Decorating Ideas

How to Pull Off the Mismatched Dining Chair Trend

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Gone are the days of the all-in-one dining set. In stylish dining rooms across the country, designers are juxtaposing two, three, or even more chair styles to create an entirely custom, eclectic-chic look. But the freedom to mix and match can also be daunting: When the options are endless, where do you start? Below, we’re breaking down some of our favorite mismatched-chair success stories. Read on and get inspired to mix things up.

Head of the Class

To ease into the mismatched look, consider changing up just the two chairs at the ends of your dining table. While more interesting than a matching set, the result will still be symmetrical, giving your dining space that gracious, classically composed look.

In the example above, a pair of slipcovered armchairs anchor the ends of the table, complemented by six Louis-style accent chairs at the sides. Neutral hues and complementary shapes make the pairing sing: Brown leather adds richness to the pale linen, while the softly draped slipcovers contrast beautifully with the Louis chairs’ tailored lines.

Note: In all dining-chair combos, the biggest concern is seat height. As long as that’s equal (so diners are all at the same level), you’re free to mix and match styles with abandon.

Round It Out

A round table frees you up to get even more creative. We love this playful trio, composed of a Danish-modern wood chair and two aluminum Navy chairs. One picks up on the warm wood tone of the table, while the others add a bright metallic touch against the dark walls.

What makes the mix work? Clean lines and gentle curves—and a shared modernist sensibility—help to visually tie these pieces together.

Close Complements

Instead of going for a strong contrast, choose two just-different-enough styles for a subtly intriguing yet still traditional look. Here, the four ornate cane-back chairs and two fiddleback styles seem cut from the same cloth—they mesh seamlessly without matching perfectly, thanks to their shared color, graceful curves, and gold detailing.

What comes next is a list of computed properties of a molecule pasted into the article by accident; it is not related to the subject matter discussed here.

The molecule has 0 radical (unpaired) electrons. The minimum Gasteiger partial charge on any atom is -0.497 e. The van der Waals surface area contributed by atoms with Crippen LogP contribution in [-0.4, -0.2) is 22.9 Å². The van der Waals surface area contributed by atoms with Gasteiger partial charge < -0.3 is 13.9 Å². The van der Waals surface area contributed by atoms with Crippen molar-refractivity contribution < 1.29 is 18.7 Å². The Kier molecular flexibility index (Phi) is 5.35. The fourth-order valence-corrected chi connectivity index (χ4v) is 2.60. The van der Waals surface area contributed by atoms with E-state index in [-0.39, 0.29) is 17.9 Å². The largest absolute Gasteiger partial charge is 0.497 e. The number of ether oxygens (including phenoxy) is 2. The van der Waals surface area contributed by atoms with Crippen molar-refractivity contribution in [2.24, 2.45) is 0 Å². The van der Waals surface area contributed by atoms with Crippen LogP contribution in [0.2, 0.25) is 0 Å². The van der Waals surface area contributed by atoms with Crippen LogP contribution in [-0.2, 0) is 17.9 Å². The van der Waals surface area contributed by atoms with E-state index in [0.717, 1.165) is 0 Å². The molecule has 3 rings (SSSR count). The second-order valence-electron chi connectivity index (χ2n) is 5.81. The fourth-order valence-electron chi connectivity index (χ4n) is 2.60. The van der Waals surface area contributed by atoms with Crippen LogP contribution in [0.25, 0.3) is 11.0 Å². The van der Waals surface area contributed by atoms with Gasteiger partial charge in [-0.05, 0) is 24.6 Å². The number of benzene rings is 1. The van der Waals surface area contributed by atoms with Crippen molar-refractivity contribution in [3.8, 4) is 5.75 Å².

An Easy Gathering

Counting the cushioned banquette, this cozy breakfast nook features three types of seating, yet the mix feels relaxed and comforting rather than chaotic. The key is the right combination of shapes and materials. The backless banquette is neutral and unobtrusive, while the deep-seated slipper chair and the woven rattan accent chairs share a clean, squared-off silhouette.

Another unifying force: an abundance of textiles, including pillows piled atop the banquette and the slipper chair as well as gracefully tied seat cushions. All these plush accents—in repeated fabrics, no less—give the mix an inviting, cohesive softness.

The Power of Paint

If you’re the type who can never resist snapping up a lone chair at a flea market, consider this approach: Paint an array of mismatched wooden side chairs the same color. Voilà—instant dining set.

We love how a coat of matte white paint not only gives the chairs here a cohesive look but also creates a graphic, almost stark effect, taking classic lyre-back and pierced-splat chairs into decidedly modern territory.

 

Singular Statements

In another take on the multichair mix, three very different types are combined to stunning effect. While pieces this diverse—and this striking—might seem to compete for attention, this carefully calibrated grouping instead feels utterly chic.

To pull of such a mix, try to pick pieces that speak the same visual language, such as the refined Continental designs here. Then make sure the chairs have equal visual weight. In this case, the Italian metal campaign chair has a more open silhouette than the other styles, but the black leather seat gives it heft. The graceful settee is soft and pale, but its upholstered frame feels substantial. And while the wooden accent chairs are the most delicate, they’re doubled for added presence.

Offbeat Elegance

This chic twist places the contrasting chairs on just one side of the table, rather than at each end. What’s more, the styles here are wildly divergent—antique Empire-style chairs versus an ultramodern metal design.

The key here is in the rectangular shapes and graphic lines. The metal chair is essentially a super-streamlined rendition of the antique style, with square corners, straight legs, and a rectangular open back. And updated with striped indigo upholstery, the Empire chairs have a graphic punch that ties back to the modern style.

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